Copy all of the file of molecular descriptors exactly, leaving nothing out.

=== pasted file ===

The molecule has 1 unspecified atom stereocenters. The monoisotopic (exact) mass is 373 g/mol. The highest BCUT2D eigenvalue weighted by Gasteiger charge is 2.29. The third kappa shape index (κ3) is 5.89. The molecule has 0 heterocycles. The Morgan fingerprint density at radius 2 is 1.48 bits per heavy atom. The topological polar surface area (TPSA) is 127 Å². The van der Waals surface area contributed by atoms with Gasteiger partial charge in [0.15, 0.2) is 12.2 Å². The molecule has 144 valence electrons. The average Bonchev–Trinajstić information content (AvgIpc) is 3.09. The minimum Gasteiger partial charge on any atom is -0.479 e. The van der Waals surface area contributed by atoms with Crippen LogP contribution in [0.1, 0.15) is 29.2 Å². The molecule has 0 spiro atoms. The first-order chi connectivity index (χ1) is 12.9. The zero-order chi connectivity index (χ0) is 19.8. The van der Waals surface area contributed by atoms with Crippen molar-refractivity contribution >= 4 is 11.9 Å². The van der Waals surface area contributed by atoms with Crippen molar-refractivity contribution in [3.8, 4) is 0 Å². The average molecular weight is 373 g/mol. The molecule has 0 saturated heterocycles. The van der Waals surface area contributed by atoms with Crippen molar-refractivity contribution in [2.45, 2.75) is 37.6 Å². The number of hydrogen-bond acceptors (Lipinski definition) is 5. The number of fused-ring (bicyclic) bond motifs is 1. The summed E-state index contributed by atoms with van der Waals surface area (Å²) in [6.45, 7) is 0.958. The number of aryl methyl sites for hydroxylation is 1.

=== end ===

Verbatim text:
The molecule has 1 unspecified atom stereocenters. The monoisotopic (exact) mass is 373 g/mol. The highest BCUT2D eigenvalue weighted by Gasteiger charge is 2.29. The third kappa shape index (κ3) is 5.89. The molecule has 0 heterocycles. The Morgan fingerprint density at radius 2 is 1.48 bits per heavy atom. The topological polar surface area (TPSA) is 127 Å². The van der Waals surface area contributed by atoms with Gasteiger partial charge in [0.15, 0.2) is 12.2 Å². The molecule has 144 valence electrons. The average Bonchev–Trinajstić information content (AvgIpc) is 3.09. The minimum Gasteiger partial charge on any atom is -0.479 e. The van der Waals surface area contributed by atoms with Crippen LogP contribution in [0.1, 0.15) is 29.2 Å². The molecule has 0 spiro atoms. The first-order chi connectivity index (χ1) is 12.9. The zero-order chi connectivity index (χ0) is 19.8. The van der Waals surface area contributed by atoms with Crippen molar-refractivity contribution >= 4 is 11.9 Å². The van der Waals surface area contributed by atoms with Crippen molar-refractivity contribution in [3.8, 4) is 0 Å². The average molecular weight is 373 g/mol. The molecule has 0 saturated heterocycles. The van der Waals surface area contributed by atoms with Crippen molar-refractivity contribution in [2.45, 2.75) is 37.6 Å². The number of hydrogen-bond acceptors (Lipinski definition) is 5. The number of fused-ring (bicyclic) bond motifs is 1. The summed E-state index contributed by atoms with van der Waals surface area (Å²) in [6.45, 7) is 0.958. The number of aryl methyl sites for hydroxylation is 1.